The Hauberg Indian Museum, located in the lodge constructed by the Civilian Conservation Corps in 1934, interprets the culture of the Sauk and Mesquakie. The collection of Dr. John Hauberg, a Rock Island philanthropist, forms the basis of the museum’s collection, which features full-size replicas of Sauk winter and summer houses. Dioramas with life-size figures depict activities of the Sauk and Mesquakie people typical of the period 1750 to 1830. Many artifacts, including authentic trade goods, jewelry and domestic items are displayed.
From 1882 to 1927 the Watch Tower amusement park occupied the area that would become Black Hawk State Historic Site. Local businessman Bailey Davenport, president and superintendent of the Rock Island and Milan Steam Railway, developed the Watch Tower as a destination for his rail line. Horse-drawn cars were phased out in favor of electric cars in the 1890s, and daily attendance soared as high as 15,000 as people took the streetcar to Watch Tower for concerts, operas, vaudeville, open-air theater, fireworks, bowling, target shooting, outdoor movies (projected on a canvas screen that often flapped in the breeze), balloon ascensions and amusement rides. The Watch Tower boasted a figure-eight roller coaster (the four loops made it the first of its kind west of Chicago) and the memorable Shoot the Chutes toboggan slide, which was invented in Rock Island. Beginning in 1898 the "Chutes" – flat boats with side runners that slid on a greased track – carried riders down the bluff at speeds of up to 80 miles per hour. After shooting down the slope, the boat bounced across the waters of the Rock River. Then the "conductor" poled the boat back to the slide an an electric cable hauled it back to the top.
Built of native limestone and timber, the Black Hawk lodge consists of three buildings connected by a covered walkway: the Hauberg Indian Museum, a Civilian Conservation Corps museum, and a central meeting hall. Featured in the main room are two murals painted in 1936 by Works Progress Administration (WPA) artist Otto Hake. The murals depict the seasonal activities of the Sauk and Mesquakie Indian people.
Singing Bird Nature Center, located in the northwest section of the site, serves as an outdoor education center. Many public nature programs are held there throughout the year. One wing of the building is dedicated to the study of native birds. "Pete Peterson’s Bird Nest" features large picture windows looking onto the north woods and nearby bird-feeding stations. Contact site personnel at 309-788-9536 for public hours.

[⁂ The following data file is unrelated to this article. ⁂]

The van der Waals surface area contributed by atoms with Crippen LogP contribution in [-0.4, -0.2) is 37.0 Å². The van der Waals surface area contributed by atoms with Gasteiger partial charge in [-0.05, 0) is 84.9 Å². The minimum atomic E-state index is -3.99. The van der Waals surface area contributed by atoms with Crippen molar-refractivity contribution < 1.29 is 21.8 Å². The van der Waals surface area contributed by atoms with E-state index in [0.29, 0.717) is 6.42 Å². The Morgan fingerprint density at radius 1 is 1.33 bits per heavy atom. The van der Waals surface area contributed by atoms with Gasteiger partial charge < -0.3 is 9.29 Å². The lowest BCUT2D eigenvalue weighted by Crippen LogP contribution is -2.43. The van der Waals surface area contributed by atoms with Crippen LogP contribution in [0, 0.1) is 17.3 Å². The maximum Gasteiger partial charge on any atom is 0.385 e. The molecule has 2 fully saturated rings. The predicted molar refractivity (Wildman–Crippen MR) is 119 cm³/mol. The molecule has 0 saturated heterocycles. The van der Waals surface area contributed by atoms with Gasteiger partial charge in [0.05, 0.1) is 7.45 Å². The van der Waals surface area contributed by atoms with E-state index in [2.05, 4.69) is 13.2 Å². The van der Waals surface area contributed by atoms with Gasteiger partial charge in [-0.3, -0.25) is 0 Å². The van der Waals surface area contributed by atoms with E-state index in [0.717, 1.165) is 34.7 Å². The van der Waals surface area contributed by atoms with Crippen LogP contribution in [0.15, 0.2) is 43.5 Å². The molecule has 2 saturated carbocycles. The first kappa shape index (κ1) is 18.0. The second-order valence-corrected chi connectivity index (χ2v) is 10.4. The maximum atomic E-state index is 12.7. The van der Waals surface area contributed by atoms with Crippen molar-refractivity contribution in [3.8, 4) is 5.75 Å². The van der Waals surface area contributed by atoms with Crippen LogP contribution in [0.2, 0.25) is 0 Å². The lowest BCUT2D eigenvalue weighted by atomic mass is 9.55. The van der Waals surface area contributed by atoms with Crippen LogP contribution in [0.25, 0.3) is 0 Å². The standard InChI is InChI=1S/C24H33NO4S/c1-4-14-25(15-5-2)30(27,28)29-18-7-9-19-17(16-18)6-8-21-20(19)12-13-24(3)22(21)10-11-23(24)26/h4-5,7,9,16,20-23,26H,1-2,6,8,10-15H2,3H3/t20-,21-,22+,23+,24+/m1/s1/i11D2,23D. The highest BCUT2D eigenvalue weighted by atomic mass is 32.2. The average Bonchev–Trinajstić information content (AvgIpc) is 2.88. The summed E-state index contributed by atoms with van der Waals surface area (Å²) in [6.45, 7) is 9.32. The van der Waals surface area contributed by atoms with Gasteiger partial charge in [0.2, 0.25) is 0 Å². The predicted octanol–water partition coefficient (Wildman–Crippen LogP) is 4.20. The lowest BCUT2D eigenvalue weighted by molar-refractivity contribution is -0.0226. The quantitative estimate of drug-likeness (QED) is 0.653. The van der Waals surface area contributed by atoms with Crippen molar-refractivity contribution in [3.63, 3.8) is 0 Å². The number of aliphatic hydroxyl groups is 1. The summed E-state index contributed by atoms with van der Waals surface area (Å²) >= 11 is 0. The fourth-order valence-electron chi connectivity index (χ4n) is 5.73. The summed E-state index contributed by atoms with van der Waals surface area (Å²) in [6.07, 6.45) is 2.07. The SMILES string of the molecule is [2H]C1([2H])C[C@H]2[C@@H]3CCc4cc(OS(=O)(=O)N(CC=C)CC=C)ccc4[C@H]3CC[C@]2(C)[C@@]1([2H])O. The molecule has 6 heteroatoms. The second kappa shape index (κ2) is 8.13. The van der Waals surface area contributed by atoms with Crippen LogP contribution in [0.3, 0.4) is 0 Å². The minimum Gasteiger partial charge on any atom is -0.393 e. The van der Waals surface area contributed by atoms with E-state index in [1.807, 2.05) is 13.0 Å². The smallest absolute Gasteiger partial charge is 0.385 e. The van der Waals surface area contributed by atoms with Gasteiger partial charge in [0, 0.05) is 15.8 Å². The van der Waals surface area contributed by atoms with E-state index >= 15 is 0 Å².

Restrooms, a pay telephone and vending machines are available in the lodge. There are three picnic areas with shade, tables, water and stoves. Three shelter houses with fireplaces are available. Playground equipment is located nearby. Four miles of marked hiking trails – with a rating of "moderate difficulty" – wind through the site. Trail maps and interpretive nature trail pamphlets are available at the Museum desk. Picnic areas and hiking trails on the south side of the site may be used for cross-country skiing. NO BICYCLES ARE ALLOWED ON THE TRAILS.
Hours: Black Hawk State Historic Site is open year-round from sunrise to 10 P.M. When weather conditions necessitate the closing of the site roads, access is by foot only. The Hauberg Museum is open from 9:00 A.M. to noon and 1:00 P.M. to 5:00 P.M. March through October; 9:00 A.M. to noon and 1:00 P.M. to 4:00 P.M. November through February. Closed Monday and Tuesday and some major holidays.
Directions: 1510 46th Avenue, Rock Island, IL 61201; From I74, exit West onto John Deere Rd/ IL5 in Moline. Go West 4 miles. This road becomes Black Hawk Road/ 46th Av in Rock Island. When the surroundings change from commercial to wooded, the Watch Tower Lodge and Hauberg Indian Museum will be on the left.
From US 67/ 11th St in Rock Island, turn East at Black Hawk Road/ 46th Av. Go East 1 mile. The Watch Tower Lodge and Hauberg Indian Museum will be on the right. 1510 46th Avenue, Rock Island, IL 61201
Phone: 309-788-0177. Fax: 309-788-9865